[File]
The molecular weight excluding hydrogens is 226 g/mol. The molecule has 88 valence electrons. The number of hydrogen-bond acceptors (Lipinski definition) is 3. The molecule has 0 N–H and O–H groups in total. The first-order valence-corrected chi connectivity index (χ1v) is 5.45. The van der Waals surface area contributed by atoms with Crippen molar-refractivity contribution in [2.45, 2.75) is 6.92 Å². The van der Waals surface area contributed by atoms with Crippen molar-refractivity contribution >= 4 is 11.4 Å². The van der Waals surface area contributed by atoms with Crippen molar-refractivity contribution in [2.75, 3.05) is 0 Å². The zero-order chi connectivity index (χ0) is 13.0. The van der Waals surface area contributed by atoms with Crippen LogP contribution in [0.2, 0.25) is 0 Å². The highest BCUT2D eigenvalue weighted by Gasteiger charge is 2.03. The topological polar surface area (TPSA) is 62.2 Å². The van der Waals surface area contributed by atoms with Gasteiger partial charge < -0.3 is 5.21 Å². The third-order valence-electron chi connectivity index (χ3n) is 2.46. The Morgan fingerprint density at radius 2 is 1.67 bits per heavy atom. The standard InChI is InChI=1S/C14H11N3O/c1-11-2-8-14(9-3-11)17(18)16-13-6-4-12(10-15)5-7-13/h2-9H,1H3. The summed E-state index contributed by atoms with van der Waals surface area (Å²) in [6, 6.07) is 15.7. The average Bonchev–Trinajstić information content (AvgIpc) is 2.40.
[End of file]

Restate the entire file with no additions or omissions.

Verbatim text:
The molecular weight excluding hydrogens is 226 g/mol. The molecule has 88 valence electrons. The number of hydrogen-bond acceptors (Lipinski definition) is 3. The molecule has 0 N–H and O–H groups in total. The first-order valence-corrected chi connectivity index (χ1v) is 5.45. The van der Waals surface area contributed by atoms with Crippen molar-refractivity contribution in [2.45, 2.75) is 6.92 Å². The van der Waals surface area contributed by atoms with Crippen molar-refractivity contribution >= 4 is 11.4 Å². The van der Waals surface area contributed by atoms with Crippen molar-refractivity contribution in [2.75, 3.05) is 0 Å². The zero-order chi connectivity index (χ0) is 13.0. The van der Waals surface area contributed by atoms with Crippen LogP contribution in [0.2, 0.25) is 0 Å². The highest BCUT2D eigenvalue weighted by Gasteiger charge is 2.03. The topological polar surface area (TPSA) is 62.2 Å². The van der Waals surface area contributed by atoms with Gasteiger partial charge < -0.3 is 5.21 Å². The third-order valence-electron chi connectivity index (χ3n) is 2.46. The Morgan fingerprint density at radius 2 is 1.67 bits per heavy atom. The standard InChI is InChI=1S/C14H11N3O/c1-11-2-8-14(9-3-11)17(18)16-13-6-4-12(10-15)5-7-13/h2-9H,1H3. The summed E-state index contributed by atoms with van der Waals surface area (Å²) in [6, 6.07) is 15.7. The average Bonchev–Trinajstić information content (AvgIpc) is 2.40.